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Green Elections 2010

Connecting Candidates and Voters to the Environment

The Opportunity

Election years are important opportunities for the environmental community in the Metro Washington Region. Election years are a good time to showcase issues, be seen and heard, and heighten the environmental community’s profile and influence at a time when policy makers, politicians, the media, and the public are all paying attention to issues. Engagement through education by the environmental community can:

  • Leverage the political process for maximum impact and exposure
  • Engage and encourage candidates to address our agenda and our issues
  • Get the candidates on the record
  • Educate people about all the candidates’ records
  • Bring media coverage to environmental issues that help educate the public, and increase the movements profile and influence.

Environmental nonprofits play a special role in American society. We, the environmental community, are often closer to the problems and the solutions then the policy makers.  The DC Environmental Network (DCEN) believes we have and can continue to leverage this educational opportunity to make more aggressive progress on our issues and move our efforts up on the priorities list of decision makers.

The Challenge

The DC Environmental Network has many opportunities in the upcoming election cycle. We can engage in many ways. Some of the actions DCEN can get involved in the next six months (partial)*:

  • Sponsoring candidate’s forums
  • Educate candidates on issues
  • Issue legislative scorecards and report cards

This year our capacity will be limited to the District of Columbia. We are hoping to sponsor quality candidate’s forums for all the Council and Mayoral candidates. We hope to provide a questionnaire to all candidates that reflect the most current priorities of the local environmental community.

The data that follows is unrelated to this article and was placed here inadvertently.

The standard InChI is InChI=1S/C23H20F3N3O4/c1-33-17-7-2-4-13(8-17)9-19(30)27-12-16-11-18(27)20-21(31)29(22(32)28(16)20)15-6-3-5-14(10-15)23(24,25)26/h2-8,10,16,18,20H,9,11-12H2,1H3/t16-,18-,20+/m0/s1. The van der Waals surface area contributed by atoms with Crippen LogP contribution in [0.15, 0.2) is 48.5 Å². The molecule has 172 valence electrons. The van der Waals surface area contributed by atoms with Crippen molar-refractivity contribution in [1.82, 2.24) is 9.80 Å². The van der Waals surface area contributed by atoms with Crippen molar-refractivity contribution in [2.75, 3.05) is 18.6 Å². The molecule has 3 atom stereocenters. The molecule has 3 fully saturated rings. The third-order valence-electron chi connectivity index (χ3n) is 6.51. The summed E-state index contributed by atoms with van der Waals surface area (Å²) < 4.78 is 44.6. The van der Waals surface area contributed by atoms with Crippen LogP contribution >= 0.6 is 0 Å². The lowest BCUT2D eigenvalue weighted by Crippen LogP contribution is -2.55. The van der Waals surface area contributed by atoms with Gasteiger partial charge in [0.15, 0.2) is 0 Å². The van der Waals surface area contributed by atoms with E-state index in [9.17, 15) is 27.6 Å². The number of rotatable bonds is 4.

DCEN Green Election Priorities

We will attempt to sponsor modestly sized forums for all major races in DC. We will send educational questionnaires to all official candidates in preparation for the forums. Specifically:

  1. DC Mayoral Forum – Sponsor a Mayoral Forum in early August featuring all official candidates, aiming to accommodate at least 100 participants.
  2. DC Council Chair Forum – Hold a forum with all DC Council Chair candidates in early August.
  3. DC Council Forum –Hold Council Forums for Wards 1,3, 5 and 6 as well as for the two At-Large Seats based on expressed interest by the environmental community. This will be dependent on our capacity over the next few months.

DCEN Accomplishments

“Candidates forums focused on the environment are a unique opportunity to connect and educate candidates with the priorities of the environmental community. It is also an opportunity to connect District residents with both the candidates themselves and where they stand on issues that impact the health and economic sustainability of our neighborhoods.”

Chris Weiss, Director, DC Environmental Network

The DC Environmental Network has led efforts with groups like the Washington Area Bicyclist Association (WABA) and Chesapeake Climate Action Network (CCAN) to sponsor informative forums helping residents understand where all the candidates stand on environmental issues. Some of our accomplishments in the last two election cycles include:

  • Elections 2006 – The DC Environmental Network, working with over 15 environmental NGOs, was highly engaged in the 2006 Mayoral, Chair and Council Elections. We held seven forums including 2 Mayoral, 1 Chair and 4 Council forums in 2006. One of our Mayoral forums at Howard University featured the release of our DC Environmental Agenda and over 300 environmental activists and other District residents attended. Because some of our Mayoral candidates showed up late we sponsored another forum with over 100 participants at Friends of the Earth. All of the candidates participated in this make-up event.

What Can I Do? 

*We cannot endorse or oppose, contribute money and display any bias for any candidates or political party. We also cannot question an individual about his or her candidate or political party preference during any voter registration efforts.